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  • The Marcus H. Ansley Structures Research Center, located at Innovation Park in Tallahassee, Florida is a structural research and testing facility for the Florida Department of Transportation. The primary mission of the Structures Research Center is to provide research, testing, and evaluation of innovative structural components and bridge systems along with testing existing inventory to provide for safe, reliable, and cost efficient structures across the State's highway system.
  • Our vision is to provide the Department the highest quality technical expertise in the field of structural research and structural testing.


  • Fiber-Reinforced Concrete (FRC) Railing Project
    Posted: November 30th, 2020

The main objective of this study is to investigate fiber-reinforced concrete (FRC) as a possible means of eliminating the need for installation of a rebar cage (consisting of flexural and shear steel reinforcing bars) in the FDOT 36-in. single-slope traffic railing. Instead of traditional rebar-reinforcement, the improved mechanical properties of FRC are relied upon as a primary form of reinforcement within the concrete traffic railing. Pendulum impact testing has been used to investigate the structural adequacy of an FRC bridge railing, relative to a traditional rebar-reinforced concrete railing. The videos above were captured with a high-speed camera during a full-scale pendulum impact test on an FRC traffic railing, where minimal levels of deflection and damage were observed.

  • Tapered Bearing Pad Project
    Posted: July 13th, 2020

    The objective of this project is to evaluate aspects of tapered elastomeric bridge bearing pad design, production, and behavior in order that appropriate departmental policy regarding the use of such pads can be established. In order to evaluate design properties, flat and tapered bearing pads with various slopes are tested using a special-purpose test setup to study the effect of taper on axial and shear stiffness properties. The effect of taper on slip behavior of pads is also being studied. Based on the data obtained from the physical testing, recommendations for bridge design using tapered pads will be provided.

  • Stainless Steel Strands and Lightweight For Pretension Concrete Girder
    Posted: October 8th, 2019 
    Plain Fiber

    Duplex high-strength stainless steel (HSSS) strands Grade 2205 are a viable alternative material in prestressed concrete members in harsh environments due to their high corrosion resistance. The objectives of this research are to provide insight into the design and fabrication of girders with 0.6-in. duplex high-strength stainless steel strands, to study the flexural behavior of girders prestressed with stainless steel strands and compare experimental results with those of control girders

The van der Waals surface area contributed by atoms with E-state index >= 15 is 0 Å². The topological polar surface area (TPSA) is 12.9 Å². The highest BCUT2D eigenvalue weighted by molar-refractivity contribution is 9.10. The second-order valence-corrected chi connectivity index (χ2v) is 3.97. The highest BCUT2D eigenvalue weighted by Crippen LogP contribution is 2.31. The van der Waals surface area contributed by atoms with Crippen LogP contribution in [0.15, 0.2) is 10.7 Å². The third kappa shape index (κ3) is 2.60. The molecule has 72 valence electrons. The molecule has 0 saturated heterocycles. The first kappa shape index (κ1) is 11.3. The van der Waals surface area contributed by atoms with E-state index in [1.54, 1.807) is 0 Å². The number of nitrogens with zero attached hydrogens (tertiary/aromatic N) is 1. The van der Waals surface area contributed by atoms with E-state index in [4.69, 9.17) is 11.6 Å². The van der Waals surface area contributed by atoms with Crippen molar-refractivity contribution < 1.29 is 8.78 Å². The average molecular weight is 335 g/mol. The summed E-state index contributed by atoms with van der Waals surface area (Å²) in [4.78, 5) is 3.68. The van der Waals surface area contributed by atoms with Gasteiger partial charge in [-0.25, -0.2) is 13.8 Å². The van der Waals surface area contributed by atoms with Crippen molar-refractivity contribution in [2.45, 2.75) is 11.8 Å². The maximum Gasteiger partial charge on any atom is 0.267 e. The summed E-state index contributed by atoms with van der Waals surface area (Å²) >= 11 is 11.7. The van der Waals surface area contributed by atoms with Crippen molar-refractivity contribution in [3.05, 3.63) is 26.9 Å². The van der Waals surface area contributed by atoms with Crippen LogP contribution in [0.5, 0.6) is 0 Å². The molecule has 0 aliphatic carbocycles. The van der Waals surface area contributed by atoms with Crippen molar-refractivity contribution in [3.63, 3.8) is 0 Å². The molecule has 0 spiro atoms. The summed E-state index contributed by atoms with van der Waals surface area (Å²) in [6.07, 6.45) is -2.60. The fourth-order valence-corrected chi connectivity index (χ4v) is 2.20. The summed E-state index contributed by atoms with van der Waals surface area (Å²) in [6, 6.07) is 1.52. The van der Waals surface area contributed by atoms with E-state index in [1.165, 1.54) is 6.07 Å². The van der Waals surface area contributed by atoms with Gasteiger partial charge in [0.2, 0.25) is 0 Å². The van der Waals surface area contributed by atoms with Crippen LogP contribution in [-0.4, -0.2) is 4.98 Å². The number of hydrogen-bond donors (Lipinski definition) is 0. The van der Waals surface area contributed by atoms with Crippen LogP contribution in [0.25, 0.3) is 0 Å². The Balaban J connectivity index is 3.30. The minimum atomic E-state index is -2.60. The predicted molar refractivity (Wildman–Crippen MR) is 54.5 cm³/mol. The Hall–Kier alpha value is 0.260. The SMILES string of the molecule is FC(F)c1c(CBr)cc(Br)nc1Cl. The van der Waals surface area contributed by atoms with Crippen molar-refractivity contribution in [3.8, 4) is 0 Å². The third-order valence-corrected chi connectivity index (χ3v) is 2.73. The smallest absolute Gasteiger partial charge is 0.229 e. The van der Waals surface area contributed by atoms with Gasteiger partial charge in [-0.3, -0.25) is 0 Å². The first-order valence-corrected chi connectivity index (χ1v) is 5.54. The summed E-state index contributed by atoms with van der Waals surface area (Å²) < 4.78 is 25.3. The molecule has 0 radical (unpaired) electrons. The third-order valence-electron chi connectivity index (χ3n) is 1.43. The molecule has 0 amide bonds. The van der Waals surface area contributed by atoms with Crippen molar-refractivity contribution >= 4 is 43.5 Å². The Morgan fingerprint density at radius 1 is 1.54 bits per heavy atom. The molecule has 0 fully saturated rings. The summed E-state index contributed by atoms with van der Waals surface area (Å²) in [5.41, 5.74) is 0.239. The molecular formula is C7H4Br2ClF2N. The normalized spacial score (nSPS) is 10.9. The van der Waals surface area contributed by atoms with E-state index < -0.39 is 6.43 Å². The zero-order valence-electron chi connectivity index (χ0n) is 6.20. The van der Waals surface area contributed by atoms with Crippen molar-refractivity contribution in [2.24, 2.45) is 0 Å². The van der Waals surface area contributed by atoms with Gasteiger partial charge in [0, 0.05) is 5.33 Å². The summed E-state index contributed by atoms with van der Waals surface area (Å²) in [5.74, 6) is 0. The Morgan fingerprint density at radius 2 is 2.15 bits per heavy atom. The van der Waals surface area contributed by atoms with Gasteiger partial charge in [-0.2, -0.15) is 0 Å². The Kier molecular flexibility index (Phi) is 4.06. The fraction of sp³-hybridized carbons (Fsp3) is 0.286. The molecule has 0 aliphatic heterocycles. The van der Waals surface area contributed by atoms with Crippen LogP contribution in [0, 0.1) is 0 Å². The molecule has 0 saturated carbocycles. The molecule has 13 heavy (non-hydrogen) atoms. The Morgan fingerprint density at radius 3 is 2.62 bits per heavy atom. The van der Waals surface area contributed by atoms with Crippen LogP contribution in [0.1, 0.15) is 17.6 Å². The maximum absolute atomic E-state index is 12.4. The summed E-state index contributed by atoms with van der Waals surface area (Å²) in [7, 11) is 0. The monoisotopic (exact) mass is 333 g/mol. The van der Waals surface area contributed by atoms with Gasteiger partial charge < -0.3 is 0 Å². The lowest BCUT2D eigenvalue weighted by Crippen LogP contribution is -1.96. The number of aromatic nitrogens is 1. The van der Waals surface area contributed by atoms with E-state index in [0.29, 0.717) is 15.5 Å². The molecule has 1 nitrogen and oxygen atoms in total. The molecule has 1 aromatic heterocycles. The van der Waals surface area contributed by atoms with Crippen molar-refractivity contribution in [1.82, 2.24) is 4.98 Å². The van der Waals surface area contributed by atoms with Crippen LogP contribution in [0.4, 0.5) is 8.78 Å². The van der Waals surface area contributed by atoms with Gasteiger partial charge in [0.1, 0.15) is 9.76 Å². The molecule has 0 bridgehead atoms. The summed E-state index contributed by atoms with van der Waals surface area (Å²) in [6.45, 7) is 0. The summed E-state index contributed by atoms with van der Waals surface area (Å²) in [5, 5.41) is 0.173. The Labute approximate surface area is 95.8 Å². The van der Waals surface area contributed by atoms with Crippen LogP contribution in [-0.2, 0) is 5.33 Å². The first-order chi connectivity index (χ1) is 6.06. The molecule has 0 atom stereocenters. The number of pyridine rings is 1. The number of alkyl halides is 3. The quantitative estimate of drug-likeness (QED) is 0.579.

• Fiber-Reinforced Concrete for Bridge Impact Railing: Small-Scale Testing
    Posted: February 26, 2019 
    Plain Fiber

    The objective of this project is to develop an FRC mix that can be utilized in slip form construction of bridge rails, and provide enough resistance and durability to warrant the exclusion of longitudinal rebar in the bridge rail design. In order to evaluate impact resistance, physical tests should be dynamic in nature. This first set of impact tests on small-scale slab specimens is intended to evaluate the developed mix for mechanical properties such as strength, toughness, fragmentation, fiber pullout or rupture, etc. If the results are favorable, full-scale testing of standard FDOT bridge rail geometry will ensue..

  • Large Bars Spliced in UHPC Project
    Posted: February 19, 2019 
    LargeBar2 LargeBar3 LargeBar4

    Ultra-high performance concrete (UHPC)  has a high early strength, requires less development or splice length than conventional concrete and has been previously used in the superstructures of many accelerated construction projects. UHPC also has a discontinuous pore structure that reduces liquid ingress, significantly enhancing durability compared to conventional concrete. Although UHPC has been researched extensively, previous research for reinforcing bar splice and development lengths has focused on #9 and smaller diameter bars and has not addressed the larger diameter bars used for substructures.  This research project addresses single bar splice capacity for a range of variables, including bar size, splice length and construction tolerances. The bar sizes considered are #8 through #11 bars, which are typical for substructure construction.